Chairman Wells and members of the Committee, thank you for the opportunity to speak today. My name is Katie Kerstetter, and I am a Research Associate with the DC Fiscal Policy Institute. DCFPI engages in research and public education on the fiscal and economic health of the District of Columbia, with particular emphasis on policies that affect low- and moderate-income residents.
I am here today to support the Mayor’s proposal to increase cash assistance benefits for the District’s Temporary Assistance for Needy Families (TANF) program and to encourage the Council to further strengthen this important benefit.
In the FY 2009 budget, the Mayor has proposed increasing TANF cash assistance benefits by $1.3 million. We estimate that this will increase benefits by 2 percent and increase the maximum monthly benefit for a family of three by about $9, from $427 to $436. We applaud the Mayor’s decision to request a cash assistance increase. However, we are concerned that with the recent economic downturn, this increase will not be enough to provide an adequate safety net for many of the District’s most vulnerable families.
Rising prices and the recent economic downturn are placing significant burdens on low-income families and on the organizations they rely on for assistance. Recent reports from The Washington Post find that high rates of inflation are making it difficult for low-income families to purchase basic necessities and also are hurting the ability of food banks to serve these families. Prices for basic needs like groceries have risen 9.2 percent since 2006, and prices for dairy products have risen 15 percent. As a result, TANF families are able to purchase less for their benefit and also potentially are able to receive less assistance from charitable organizations.
Other programs, such as Food Stamps and housing assistance, can and should be taken into account when we assess our safety net and develop ways to help TANF families move toward self-sufficiency. However, having a full basket of benefits still does not provide enough resources for a TANF family to meet basic needs. We have updated the “basket” analysis you asked us to perform at the last DHS budget hearing to reflect the Mayor’s proposed benefit increase. Even with the proposed increase, a TANF family of three still falls $283 a month short of what is needed to meet basic costs.
One reason why this gap is so large is that, after adjusting for inflation, DC’s TANF benefits have fallen 34 percent in value since 1991. In 1991, DC TANF benefits equaled 46 percent of the federal poverty line for a family of three, compared to 29 percent in 2008. Under the Mayor’s proposal, TANF benefits will remain at 29 percent of the poverty line.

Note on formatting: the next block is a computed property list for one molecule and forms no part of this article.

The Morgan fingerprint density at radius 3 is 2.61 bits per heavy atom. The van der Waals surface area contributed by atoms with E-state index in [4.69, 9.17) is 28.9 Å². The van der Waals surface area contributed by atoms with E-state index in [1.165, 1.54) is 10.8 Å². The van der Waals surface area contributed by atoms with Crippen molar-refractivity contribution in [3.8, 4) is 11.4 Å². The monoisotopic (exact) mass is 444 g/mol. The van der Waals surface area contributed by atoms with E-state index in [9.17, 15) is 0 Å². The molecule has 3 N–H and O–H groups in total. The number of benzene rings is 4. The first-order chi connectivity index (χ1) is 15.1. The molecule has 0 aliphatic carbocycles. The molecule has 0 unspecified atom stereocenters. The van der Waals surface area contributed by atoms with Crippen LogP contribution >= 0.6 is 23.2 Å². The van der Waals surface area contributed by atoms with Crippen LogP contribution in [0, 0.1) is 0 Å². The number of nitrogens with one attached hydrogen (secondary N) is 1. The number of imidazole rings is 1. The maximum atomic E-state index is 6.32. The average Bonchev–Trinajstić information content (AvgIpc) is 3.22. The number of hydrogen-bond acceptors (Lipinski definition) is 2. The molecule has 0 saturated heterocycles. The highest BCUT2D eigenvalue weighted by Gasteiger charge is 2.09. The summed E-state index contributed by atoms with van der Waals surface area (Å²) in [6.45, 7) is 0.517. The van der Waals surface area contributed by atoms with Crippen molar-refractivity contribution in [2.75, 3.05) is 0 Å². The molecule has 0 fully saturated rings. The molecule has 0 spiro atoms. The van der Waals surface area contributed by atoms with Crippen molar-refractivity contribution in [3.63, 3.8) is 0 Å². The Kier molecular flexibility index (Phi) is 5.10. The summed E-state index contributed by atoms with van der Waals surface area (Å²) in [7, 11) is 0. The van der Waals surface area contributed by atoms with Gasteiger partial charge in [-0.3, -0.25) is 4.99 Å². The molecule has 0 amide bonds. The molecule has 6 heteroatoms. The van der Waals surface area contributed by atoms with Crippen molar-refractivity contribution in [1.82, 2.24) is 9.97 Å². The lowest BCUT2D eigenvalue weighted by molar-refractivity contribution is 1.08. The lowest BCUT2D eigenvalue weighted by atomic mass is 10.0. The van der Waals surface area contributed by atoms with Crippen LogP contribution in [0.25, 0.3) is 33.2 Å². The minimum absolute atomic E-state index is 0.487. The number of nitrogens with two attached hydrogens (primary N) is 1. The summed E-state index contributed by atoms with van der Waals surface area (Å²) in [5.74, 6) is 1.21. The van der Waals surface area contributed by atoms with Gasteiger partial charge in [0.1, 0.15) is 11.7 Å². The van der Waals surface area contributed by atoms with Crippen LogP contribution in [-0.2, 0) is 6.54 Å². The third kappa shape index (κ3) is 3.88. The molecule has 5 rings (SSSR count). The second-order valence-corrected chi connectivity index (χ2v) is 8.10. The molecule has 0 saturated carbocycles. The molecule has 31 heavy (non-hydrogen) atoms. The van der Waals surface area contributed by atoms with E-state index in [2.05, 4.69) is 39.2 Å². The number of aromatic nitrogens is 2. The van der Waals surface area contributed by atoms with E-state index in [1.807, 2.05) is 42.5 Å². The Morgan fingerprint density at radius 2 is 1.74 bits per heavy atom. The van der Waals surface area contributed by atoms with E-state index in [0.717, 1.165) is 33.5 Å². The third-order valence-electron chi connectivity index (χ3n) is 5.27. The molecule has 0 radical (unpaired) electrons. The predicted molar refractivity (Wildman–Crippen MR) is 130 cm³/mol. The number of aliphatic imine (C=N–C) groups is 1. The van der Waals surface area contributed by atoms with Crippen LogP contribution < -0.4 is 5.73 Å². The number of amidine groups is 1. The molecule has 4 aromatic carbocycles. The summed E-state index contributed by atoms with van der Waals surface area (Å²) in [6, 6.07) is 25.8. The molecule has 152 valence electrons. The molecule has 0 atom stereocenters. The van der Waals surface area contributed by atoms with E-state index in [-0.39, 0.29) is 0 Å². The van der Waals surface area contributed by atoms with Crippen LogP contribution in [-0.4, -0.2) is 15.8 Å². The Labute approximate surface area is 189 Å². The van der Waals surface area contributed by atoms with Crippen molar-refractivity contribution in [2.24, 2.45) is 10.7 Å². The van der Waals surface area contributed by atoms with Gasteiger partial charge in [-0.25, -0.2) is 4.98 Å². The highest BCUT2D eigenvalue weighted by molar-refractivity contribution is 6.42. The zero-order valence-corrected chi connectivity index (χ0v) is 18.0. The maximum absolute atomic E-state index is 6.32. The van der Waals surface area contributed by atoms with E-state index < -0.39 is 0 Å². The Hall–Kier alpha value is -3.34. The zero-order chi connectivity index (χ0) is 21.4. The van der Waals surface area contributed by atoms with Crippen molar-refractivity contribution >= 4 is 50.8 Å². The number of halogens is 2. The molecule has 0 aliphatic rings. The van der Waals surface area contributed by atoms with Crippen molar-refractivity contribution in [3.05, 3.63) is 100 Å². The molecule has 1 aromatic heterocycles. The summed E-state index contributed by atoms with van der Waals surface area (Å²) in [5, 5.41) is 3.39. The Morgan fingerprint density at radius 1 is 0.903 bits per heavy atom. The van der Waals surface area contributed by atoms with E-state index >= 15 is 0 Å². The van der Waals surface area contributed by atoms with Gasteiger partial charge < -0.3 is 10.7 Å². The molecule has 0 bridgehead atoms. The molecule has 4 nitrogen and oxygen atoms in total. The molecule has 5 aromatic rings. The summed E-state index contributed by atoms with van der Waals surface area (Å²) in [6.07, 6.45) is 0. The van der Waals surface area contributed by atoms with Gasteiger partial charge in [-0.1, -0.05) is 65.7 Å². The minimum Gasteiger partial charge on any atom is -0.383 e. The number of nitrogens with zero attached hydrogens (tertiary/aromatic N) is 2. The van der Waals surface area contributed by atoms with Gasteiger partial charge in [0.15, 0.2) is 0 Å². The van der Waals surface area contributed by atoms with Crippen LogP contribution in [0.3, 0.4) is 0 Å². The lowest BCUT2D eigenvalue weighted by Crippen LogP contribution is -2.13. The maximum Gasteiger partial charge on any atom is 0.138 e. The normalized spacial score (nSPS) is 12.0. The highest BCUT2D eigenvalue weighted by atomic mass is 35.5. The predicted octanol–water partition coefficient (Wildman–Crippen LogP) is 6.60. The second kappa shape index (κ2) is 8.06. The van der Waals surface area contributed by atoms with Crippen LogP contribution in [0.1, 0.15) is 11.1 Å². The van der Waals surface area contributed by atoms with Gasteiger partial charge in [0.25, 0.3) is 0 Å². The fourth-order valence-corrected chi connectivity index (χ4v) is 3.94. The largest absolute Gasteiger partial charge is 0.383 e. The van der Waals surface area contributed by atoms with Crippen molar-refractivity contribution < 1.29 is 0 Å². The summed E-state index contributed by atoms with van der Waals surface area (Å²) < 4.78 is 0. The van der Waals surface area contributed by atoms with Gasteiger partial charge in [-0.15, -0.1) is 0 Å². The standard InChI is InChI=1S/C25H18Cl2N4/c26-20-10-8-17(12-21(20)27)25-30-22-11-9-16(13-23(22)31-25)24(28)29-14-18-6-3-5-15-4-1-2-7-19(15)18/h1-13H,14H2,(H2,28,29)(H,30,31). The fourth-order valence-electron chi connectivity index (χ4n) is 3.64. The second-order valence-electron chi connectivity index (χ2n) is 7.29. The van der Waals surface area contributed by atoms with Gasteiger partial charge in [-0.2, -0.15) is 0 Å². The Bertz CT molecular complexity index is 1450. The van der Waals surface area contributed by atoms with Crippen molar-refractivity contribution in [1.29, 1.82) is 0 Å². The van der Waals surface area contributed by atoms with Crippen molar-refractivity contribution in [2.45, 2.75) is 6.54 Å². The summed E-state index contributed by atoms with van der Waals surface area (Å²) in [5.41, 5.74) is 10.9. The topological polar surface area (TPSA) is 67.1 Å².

DCFPI supports the Fair Budget Coalition’s recommendation of a $10 million increase in the TANF cash assistance benefit, which would raise the maximum benefit for a family of three from $427 to about $490 a month. We understand that these are lean budget times, and we appreciate any efforts you can make to help TANF families meet rising costs.
In addition, we are concerned about the decrease in 82 FTEs proposed for the Income Maintenance Administration in the FY 2009 budget. Over the past two years, caseloads have increased from about 400 to about 650 cases per case worker. The proposed reduction in staff will place significant burdens on both caseworkers and TANF families trying to access benefits.
Thank you Chairman Wells for your continued attention to the challenges facing TANF families. We are committed to continuing to work with you and your staff to strengthen our safety net and help TANF families move toward self-sufficiency. Thank you for the opportunity to provide testimony, and I am happy to answer any questions you may have.
TANF Families Fall Short of Self-Sufficiency, Even With Full Basket of Benefits
 Neil Irwin and Alejandro Lazo, “Inflation Hits the Poor Hardest: No Income Group is Untouched, but Staples Are Rising Fastest,” Washington Post, March 21, 2008, p. A01. Available at http://www.washingtonpost.com/wp-dyn/content/article/2008/03/20/AR2008032003517.html.
 Kristin Downey, “Hunger Pains: As Economy Slows, Charities Face Tall Order to Feed Needy.” Washington Post, April 8, 2001, p. B01.